Whether we should actually work on this feature or no, for me is hard to say, I don’t really feel the need for it, but my understanding is that is one of the top requested features by users, and I can see the benefit as this would be a differentiating feature from other messenger apps ( I am not aware of messenger apps that offer this feature, but haven’t really spent time researching).

I can see why there would be some concerns about this issue, and I think the easiest way to see the benefits and drawbacks is to look at 4chan.

For one side it generated a huge amount of very influential culture, it has shaped so much the our current culture, a lot of which has been normalized and is present in different media.
Part of it success is definitely the fact that giving a sense of anonymity to the user allows for a different kind of conversation (same as this feature, not to be confused with our randomly generate keys which can’t be tracked down to an identity).
It allows people to push boundaries without being fearful of the consequences.

I believe that even a 3 random name might give users some inhibition and a sense of identity.

Whether this is a good thing, it’s harder to say.

4Chan is also a nest of the worst ideas and behaviors of mankind (racism, bullying, homophobia), which are often more visible than good behaviors (the overwhelming majority of users in 4chan are well behaved, but a tiny vocal minority is the one we are most aware of).

Meaning, how can we prevent a representation (e.g. Anonymous ) from being hijacked by a single or limited set of keys

This I am a bit less concerned about, there are communities in 4chan that are very welcoming, and other that are not, so I would expect “Anonymous” on status to be a reflection of the community, and I don’t expect users to give “Anonymous” a true identity, in the same way we don’t attach an identity to graffiti on a bathroom wall.

Anonymous as a movement is a distinct thing from anonymous the poster, in the former you can sort of ascribe an identity to it, or at least a set of morals, while in the latter is just another “Foo was here” on a bathroom wall, and this is more what this feature represent.

Overall, I don’t know whether this is a feature worth having, I think it’s cute and likely harmless, but definitely I would consider it a bit of a social experiment, ready to pull the plug if clearly misused or takes a dark turn.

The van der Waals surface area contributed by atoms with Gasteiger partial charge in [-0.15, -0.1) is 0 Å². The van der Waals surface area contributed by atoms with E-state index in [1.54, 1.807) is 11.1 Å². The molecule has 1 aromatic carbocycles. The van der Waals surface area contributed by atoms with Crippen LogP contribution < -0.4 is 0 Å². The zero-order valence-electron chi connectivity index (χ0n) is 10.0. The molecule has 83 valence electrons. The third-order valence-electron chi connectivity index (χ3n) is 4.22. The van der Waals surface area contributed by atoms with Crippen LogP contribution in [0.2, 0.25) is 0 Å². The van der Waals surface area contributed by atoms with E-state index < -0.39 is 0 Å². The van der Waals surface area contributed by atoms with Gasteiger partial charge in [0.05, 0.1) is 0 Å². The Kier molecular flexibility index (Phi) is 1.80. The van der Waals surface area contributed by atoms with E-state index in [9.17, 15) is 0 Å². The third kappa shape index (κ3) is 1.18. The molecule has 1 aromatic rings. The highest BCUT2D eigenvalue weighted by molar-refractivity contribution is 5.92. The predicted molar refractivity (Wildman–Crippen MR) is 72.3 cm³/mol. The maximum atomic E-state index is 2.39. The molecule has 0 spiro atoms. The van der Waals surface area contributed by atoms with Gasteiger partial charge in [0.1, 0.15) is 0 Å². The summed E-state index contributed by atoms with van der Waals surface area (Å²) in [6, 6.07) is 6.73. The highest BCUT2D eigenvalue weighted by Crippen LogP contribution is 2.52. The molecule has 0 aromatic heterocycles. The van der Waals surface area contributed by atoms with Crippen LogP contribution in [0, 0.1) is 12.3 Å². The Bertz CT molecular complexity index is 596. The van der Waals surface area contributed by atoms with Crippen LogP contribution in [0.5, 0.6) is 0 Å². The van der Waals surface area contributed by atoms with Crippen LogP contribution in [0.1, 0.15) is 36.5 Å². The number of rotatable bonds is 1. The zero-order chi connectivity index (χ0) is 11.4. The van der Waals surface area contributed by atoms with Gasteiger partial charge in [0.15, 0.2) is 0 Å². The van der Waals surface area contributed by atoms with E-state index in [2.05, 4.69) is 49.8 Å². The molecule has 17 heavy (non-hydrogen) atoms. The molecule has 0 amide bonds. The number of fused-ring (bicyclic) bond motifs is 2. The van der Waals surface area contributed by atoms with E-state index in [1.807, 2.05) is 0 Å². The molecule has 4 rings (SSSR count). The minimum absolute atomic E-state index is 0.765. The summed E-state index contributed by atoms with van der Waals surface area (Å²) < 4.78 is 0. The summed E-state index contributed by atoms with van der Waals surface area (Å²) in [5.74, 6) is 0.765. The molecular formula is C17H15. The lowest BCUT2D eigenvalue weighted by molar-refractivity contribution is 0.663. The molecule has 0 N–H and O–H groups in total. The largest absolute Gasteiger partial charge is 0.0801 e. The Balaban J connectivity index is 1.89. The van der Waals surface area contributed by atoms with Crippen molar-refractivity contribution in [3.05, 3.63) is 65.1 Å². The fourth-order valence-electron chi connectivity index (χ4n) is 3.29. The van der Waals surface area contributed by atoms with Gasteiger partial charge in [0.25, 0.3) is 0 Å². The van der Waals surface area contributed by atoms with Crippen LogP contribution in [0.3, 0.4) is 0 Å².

1 Like

Let me add the feature to https://discuss.status.im/c/features/51 so we can get a sense of popularity by votes. I actually haven’t seen it as a frequent request in #status and #support so far

1 Like

Why using a keyless method looks complex? Seems very straight forward, instead of having a hardcoded key as “moot”, it would have be proven to be anonymous because is computationally impossible to figure out the private key which can sign a message with the r and s of the hash of the message itself.

Anyway, this is all backend, and the average user would not be affected by which method is used, but the use of a hardcoded shared key does not seem the best solution.

For the keyless method, a message can be considered anonymous when it’s hash matches r and/or s of elliptic curve, or even when a fixed r/s is used, e.g. use 0x01 and/or 0xFF as r/s.

The random name would not be used when this conditions are detected.

The advantages of keyless method is:

  • no private key
  • no public key
  • not possible to register/use an ens name pointing to this chatid

I agree keyless method is not the most complex.
I was referring to the second method I proposed, while I agree that keyless is simpler (“This is very neat and the most elegant method”), it does not solve completely both use cases, and in order to minimize changes, a randomly generated throw-away key is more palatable as requires less effort and minimize the scope of changes imo, while keyless is a superior generic solution.

I would not also use an hardcoded key.

In our case though, there’s an even simpler solution if we want to go that route and make changes so low level at the protocol, waku/whisper already allow you to send unsigned messages, in which case messages are not signed at all, although backward compatibility would be an issue, as currently they would be discarded, but maybe it’s ok to have anonymous messages only received by new client, as that’s a new feature.